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by Frances Frost
My father’s face is brown with sun,
His body is tall and limber.
His hands are gentle with beast or child
And strong as hardwood timber.
My father’s eyes are the colors of the sky,
Clear blue or gray as rain:
They change with the swinging change of days
While he watches the weather vane.
That galleon, golden upon our barn,
Veers with the world’s four winds.
To fill our barley bins,
To stack our wood and pile our mows
With redtop and sweet tossed clover.
He captains our farm that rides the winds,
A keen-eyed brown earth-lover.
“Turkey’s Thanksgiving Wish”
by Eva Adolfo
If a turkey will make a wish
It would be a long, long list.
It will give you all sorts of reasons
To change that turkey tradition.
It will wish you change your mind
Of having a turkey when you dine.
It will wish you’ll crave for seafood
Or tell you crabs would be good!
It will wish you have a toothache
So mashed potato is what you’ll pick.
Or wish that on Thanksgiving Dinner
Only vegetarians will come together.
Yet, people come and they insist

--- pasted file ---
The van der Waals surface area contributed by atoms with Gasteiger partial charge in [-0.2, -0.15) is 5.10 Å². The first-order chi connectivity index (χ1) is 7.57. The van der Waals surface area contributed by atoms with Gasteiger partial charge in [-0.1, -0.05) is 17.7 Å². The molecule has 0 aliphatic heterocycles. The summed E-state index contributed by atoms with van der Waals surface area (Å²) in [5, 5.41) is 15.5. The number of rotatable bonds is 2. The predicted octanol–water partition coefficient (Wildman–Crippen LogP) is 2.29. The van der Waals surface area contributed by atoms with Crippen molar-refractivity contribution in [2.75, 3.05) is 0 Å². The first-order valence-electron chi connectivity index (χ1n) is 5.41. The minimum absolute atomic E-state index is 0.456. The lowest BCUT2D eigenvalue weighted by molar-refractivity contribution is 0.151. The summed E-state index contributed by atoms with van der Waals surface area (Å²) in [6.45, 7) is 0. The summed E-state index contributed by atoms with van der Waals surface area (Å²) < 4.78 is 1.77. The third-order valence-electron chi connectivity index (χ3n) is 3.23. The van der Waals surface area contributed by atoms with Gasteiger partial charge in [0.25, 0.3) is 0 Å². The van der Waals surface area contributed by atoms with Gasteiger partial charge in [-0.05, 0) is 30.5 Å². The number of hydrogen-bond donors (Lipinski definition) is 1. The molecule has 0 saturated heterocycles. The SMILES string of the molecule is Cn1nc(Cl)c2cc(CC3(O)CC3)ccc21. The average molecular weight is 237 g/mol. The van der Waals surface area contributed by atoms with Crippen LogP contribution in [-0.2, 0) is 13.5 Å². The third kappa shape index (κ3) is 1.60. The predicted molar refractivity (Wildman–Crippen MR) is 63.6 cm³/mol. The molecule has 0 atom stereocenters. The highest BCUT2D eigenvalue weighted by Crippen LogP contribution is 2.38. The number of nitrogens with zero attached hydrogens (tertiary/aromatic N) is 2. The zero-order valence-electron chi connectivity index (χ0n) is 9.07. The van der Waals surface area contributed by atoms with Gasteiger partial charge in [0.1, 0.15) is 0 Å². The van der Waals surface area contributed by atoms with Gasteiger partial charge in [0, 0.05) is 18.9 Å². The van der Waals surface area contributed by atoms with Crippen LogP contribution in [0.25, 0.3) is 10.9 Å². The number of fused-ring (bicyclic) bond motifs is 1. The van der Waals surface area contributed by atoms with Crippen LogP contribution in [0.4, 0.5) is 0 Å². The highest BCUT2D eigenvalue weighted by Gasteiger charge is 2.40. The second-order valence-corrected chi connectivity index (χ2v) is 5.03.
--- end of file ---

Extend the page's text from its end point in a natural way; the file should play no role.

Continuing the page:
“A turkey dish is just the best!”
Poor turkey, it will just yell,
“Oh dear, please take away the
November in a year!”
by Maris Stella
The austerity of winter dwindles now;
green leafbuds bulge, and yellow catkins bloom.
There can be no one unaware of how
the earth puts by the liturgy of gloom
for the heart-waking utterance of spring...
the flying cloud possessed by wind and sun;
antiphonals the loosened rivers sing
on greening shores; birds with new nests begun
under sun-brightened eaves or leaf-lipped hedges;
and resurrection of forgotten things:
seedlings and dry cocoons on lonely ledges
turning from dust and dark to leaves and wings.
The paschal candle of the spring is lit
And all the earth is glorified with it.